The political activists who helped free David Hicks and abolish Work Choices have now set their sights on the Government's plan to censor the internet, which is already facing a major backlash and a lack of political support.

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Microsoft files new cybersquatting charges (Network World)

Microsoft has charged a Florida company with cybersquatting in a new lawsuit filed Wednesday reports IDG. In the lawsuit, Microsoft listed 23 domain names that it says are registered to Domain Investments and contain Microsoft trademarks or intentional misspellings of such names.

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Experts to Feds: Sign the DNS root ASAP (Network World)

Internet security gurus and leading vendors are urging the US federal government to rapidly deploy security and authentication mechanisms at the top level of the DNS hierarchy - the root zone. The comments are the result of a call for public comments regarding the deployment of DNSSEC by the NTIA that closed earlier this week.

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AFNIC publish annual report on booming state of .fr domain name industry

AFNIC have published their annual report on the French domain name industry. Today there are almost 1.3 million .fr names registered, making .fr the 16th largest TLD.

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Talking Web, memory assistants and solar-powered mobile phones headed mainstream, IBM says (Network World)

A talking Web, solar technology embedded in windows and mobile phones, and the end of forgetting will all come in the next five years, IBM predicts in its third annual Next Five in Five list, detailing innovations that could change our lives in the next half-decade.

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AFACT v iiNet: the case that could shut down the Internet (APC Magazine)

APC Magazine asked prominent legal experts for their opinion on iiNet's chances of successfully defending itself in the user piracy lawsuit.

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Is a picture really worth £1,000? Getty bullies churches over image use (The Guardian)

The perennial tale about church fundraising is that it's to rebuild the steeple. But one church in Lichfield, Staffordshire, faced a different fundraising problem: to pay a £6,000 bill demanded for photographs used on its website. The case came to the attention of Gavin Drake, the communications director for the diocese's 600 churches. In creating the church's website, a volunteer had included a couple of images sourced from Getty, a large picture agency, without paying for them. A couple of months later, Getty sent the church a demand for £6,000.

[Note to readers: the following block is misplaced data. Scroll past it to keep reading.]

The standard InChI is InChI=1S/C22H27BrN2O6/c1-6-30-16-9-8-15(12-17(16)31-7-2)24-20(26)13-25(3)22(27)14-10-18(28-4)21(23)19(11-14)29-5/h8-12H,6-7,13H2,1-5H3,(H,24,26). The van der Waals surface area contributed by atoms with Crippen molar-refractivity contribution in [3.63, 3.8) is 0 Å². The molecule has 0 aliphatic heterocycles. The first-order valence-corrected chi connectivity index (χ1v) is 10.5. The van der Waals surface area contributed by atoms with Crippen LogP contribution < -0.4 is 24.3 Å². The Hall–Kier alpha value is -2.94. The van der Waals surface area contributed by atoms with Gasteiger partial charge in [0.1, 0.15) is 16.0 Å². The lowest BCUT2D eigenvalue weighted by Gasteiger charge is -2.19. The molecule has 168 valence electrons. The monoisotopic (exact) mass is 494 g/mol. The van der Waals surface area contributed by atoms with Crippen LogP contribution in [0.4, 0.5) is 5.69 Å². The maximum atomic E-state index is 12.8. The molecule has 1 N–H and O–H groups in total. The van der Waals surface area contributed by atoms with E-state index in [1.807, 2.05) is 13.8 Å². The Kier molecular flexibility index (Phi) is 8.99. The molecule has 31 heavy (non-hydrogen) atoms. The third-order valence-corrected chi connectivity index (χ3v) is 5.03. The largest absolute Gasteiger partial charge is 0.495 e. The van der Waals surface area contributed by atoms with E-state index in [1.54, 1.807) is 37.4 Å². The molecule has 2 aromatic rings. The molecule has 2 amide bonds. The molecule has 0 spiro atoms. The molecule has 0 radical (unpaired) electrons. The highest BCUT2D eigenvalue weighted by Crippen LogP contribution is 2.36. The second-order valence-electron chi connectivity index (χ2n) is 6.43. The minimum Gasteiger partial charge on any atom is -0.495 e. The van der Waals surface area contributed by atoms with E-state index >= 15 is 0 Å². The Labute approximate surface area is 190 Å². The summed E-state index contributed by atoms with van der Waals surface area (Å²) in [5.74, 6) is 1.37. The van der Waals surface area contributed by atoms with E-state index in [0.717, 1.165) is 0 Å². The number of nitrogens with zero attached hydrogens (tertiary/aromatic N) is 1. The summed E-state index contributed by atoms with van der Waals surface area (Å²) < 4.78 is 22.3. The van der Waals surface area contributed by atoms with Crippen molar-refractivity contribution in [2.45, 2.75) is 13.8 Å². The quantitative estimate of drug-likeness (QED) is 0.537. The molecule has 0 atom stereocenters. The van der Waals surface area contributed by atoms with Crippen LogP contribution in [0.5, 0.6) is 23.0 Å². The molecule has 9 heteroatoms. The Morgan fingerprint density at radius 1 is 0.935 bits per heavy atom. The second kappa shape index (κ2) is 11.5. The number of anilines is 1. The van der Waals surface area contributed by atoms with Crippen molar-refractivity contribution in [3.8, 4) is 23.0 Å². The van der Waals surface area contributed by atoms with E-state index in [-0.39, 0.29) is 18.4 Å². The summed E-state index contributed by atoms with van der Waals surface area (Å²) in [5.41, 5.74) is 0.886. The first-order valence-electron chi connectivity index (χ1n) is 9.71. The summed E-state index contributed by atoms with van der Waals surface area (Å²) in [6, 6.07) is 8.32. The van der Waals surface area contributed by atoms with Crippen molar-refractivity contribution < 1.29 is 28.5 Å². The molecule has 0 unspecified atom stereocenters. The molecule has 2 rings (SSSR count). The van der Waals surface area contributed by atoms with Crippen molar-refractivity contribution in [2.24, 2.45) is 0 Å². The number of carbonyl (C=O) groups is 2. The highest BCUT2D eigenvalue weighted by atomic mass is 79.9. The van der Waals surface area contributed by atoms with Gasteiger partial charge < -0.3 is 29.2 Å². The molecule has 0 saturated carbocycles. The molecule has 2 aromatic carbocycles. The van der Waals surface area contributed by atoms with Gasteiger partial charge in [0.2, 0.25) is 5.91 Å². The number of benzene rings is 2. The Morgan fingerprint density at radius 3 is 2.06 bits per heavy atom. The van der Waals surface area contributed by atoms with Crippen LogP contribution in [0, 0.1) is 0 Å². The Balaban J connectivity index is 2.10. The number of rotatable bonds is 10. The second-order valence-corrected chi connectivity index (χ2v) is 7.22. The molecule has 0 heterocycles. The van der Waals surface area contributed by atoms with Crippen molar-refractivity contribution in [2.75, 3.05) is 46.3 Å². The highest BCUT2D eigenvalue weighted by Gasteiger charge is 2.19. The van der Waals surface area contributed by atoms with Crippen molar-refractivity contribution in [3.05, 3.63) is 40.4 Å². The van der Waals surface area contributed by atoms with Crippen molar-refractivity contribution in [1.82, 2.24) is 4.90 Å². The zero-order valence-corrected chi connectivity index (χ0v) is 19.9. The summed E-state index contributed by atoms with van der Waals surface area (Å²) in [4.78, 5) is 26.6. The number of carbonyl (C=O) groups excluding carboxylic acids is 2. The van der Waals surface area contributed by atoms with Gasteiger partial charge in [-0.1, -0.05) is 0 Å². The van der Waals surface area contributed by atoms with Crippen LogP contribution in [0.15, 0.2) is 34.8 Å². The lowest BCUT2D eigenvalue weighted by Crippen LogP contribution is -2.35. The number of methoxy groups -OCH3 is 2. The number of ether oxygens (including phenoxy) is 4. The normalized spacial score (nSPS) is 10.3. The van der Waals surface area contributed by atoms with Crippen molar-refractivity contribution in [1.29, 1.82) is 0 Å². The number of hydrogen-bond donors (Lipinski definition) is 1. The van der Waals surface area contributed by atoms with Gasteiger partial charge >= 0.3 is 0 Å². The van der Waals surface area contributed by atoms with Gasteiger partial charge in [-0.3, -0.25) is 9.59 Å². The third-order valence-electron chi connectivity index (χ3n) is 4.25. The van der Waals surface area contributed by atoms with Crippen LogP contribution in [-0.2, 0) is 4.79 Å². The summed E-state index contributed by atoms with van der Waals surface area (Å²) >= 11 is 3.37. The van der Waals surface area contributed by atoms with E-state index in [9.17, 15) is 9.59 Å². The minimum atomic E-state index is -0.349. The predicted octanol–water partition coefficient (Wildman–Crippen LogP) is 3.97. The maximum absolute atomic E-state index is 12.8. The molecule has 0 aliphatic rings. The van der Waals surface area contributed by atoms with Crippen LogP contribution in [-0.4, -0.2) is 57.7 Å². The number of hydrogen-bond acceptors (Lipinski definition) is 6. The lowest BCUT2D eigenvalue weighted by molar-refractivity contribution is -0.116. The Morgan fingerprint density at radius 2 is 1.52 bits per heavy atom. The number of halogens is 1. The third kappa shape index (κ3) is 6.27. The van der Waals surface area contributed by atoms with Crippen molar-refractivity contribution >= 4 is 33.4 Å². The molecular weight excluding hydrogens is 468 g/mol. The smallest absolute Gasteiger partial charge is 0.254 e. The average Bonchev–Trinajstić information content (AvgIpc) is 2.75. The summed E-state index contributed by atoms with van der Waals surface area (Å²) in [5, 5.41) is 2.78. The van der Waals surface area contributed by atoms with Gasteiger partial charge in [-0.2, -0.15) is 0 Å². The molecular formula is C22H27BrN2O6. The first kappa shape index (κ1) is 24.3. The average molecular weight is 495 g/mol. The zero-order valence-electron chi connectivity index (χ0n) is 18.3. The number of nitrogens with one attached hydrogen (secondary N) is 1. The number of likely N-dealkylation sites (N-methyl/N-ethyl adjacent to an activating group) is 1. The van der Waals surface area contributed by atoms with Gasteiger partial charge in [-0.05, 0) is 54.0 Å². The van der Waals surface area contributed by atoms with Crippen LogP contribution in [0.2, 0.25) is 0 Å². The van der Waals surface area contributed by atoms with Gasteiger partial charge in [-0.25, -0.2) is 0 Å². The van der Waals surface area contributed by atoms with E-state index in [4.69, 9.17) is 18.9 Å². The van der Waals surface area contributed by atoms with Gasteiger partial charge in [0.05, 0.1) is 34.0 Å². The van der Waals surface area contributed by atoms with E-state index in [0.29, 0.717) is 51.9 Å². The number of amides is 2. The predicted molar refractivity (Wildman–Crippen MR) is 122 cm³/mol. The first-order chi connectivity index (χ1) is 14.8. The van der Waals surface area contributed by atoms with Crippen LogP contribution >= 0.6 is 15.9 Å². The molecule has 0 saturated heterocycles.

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L'Afnic note la bonne santé du .fr (Le Monde Informatique)

Pour la deuxième année consécutive, l'Afnic a présenté son observatoire des noms de domaines en France. Avec une croissance de 36 %, l'extension en .fr se porte bien mais reste à la traîne sur le plan mondial.

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American Mother Convicted in MySpace Bullying Case (Washington Post)

A Missouri woman who posed as a 16-year-old boy on MySpace, wooed and rejected a troubled teenage girl who later committed suicide was found guilty Wednesday of three misdemeanor charges, but no felonies, by a federal jury.

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More Australians use Facebook, but usage time declines (The Age)

The Facebook website has opened a huge lead in Australia in the number of users it attracts against social networking rivals including News Corp's MySpace. Six months ago Facebook and MySpace were close to even in user numbers.

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Spam on rise after brief reprieve (BBC)

In the world of spam, what goes down must come up. Two weeks after the shutdown of web hosting firm McColo, which saw a two-thirds drop in spam worldwide, spam numbers are creeping up again.

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27 November 2008

Telstra submits non-compliant bid for national broadband network

As expected, Telstra today lodged a last minute, albeit non-compliant, bid to build the national broadband network. Optus, a Canadian telco Axia NetMedia and Acacia - led by a consortium including Melbourne businessman including Solomon Lew, also submitted proposals to build the national network. Other bids to build smaller parts of the network came from the Tasmanian Government and TransACT.